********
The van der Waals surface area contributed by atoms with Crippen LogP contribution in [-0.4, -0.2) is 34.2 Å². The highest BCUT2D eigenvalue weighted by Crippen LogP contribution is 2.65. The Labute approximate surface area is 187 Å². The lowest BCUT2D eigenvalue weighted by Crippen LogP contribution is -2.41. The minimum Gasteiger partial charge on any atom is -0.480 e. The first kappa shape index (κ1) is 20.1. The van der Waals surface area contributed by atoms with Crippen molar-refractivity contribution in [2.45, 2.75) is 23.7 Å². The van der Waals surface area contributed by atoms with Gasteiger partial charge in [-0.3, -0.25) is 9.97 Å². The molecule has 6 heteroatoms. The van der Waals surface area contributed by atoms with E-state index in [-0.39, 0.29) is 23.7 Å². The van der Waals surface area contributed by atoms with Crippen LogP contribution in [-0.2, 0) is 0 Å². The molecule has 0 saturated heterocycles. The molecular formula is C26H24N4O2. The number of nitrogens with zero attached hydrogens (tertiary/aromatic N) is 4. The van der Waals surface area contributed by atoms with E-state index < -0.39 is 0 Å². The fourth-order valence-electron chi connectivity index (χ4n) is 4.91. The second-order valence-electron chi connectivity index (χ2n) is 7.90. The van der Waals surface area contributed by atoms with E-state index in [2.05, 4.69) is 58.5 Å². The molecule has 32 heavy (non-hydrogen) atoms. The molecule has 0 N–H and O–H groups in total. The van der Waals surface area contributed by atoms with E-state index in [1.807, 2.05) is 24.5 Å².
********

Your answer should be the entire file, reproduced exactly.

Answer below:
The van der Waals surface area contributed by atoms with Crippen LogP contribution in [-0.4, -0.2) is 34.2 Å². The highest BCUT2D eigenvalue weighted by Crippen LogP contribution is 2.65. The Labute approximate surface area is 187 Å². The lowest BCUT2D eigenvalue weighted by Crippen LogP contribution is -2.41. The minimum Gasteiger partial charge on any atom is -0.480 e. The first kappa shape index (κ1) is 20.1. The van der Waals surface area contributed by atoms with Crippen molar-refractivity contribution in [2.45, 2.75) is 23.7 Å². The van der Waals surface area contributed by atoms with Gasteiger partial charge in [-0.3, -0.25) is 9.97 Å². The molecule has 6 heteroatoms. The van der Waals surface area contributed by atoms with E-state index in [-0.39, 0.29) is 23.7 Å². The van der Waals surface area contributed by atoms with Crippen LogP contribution in [-0.2, 0) is 0 Å². The molecule has 0 saturated heterocycles. The molecular formula is C26H24N4O2. The number of nitrogens with zero attached hydrogens (tertiary/aromatic N) is 4. The van der Waals surface area contributed by atoms with E-state index < -0.39 is 0 Å². The fourth-order valence-electron chi connectivity index (χ4n) is 4.91. The second-order valence-electron chi connectivity index (χ2n) is 7.90. The van der Waals surface area contributed by atoms with E-state index in [2.05, 4.69) is 58.5 Å². The molecule has 32 heavy (non-hydrogen) atoms. The molecule has 0 N–H and O–H groups in total. The van der Waals surface area contributed by atoms with E-state index in [1.807, 2.05) is 24.5 Å².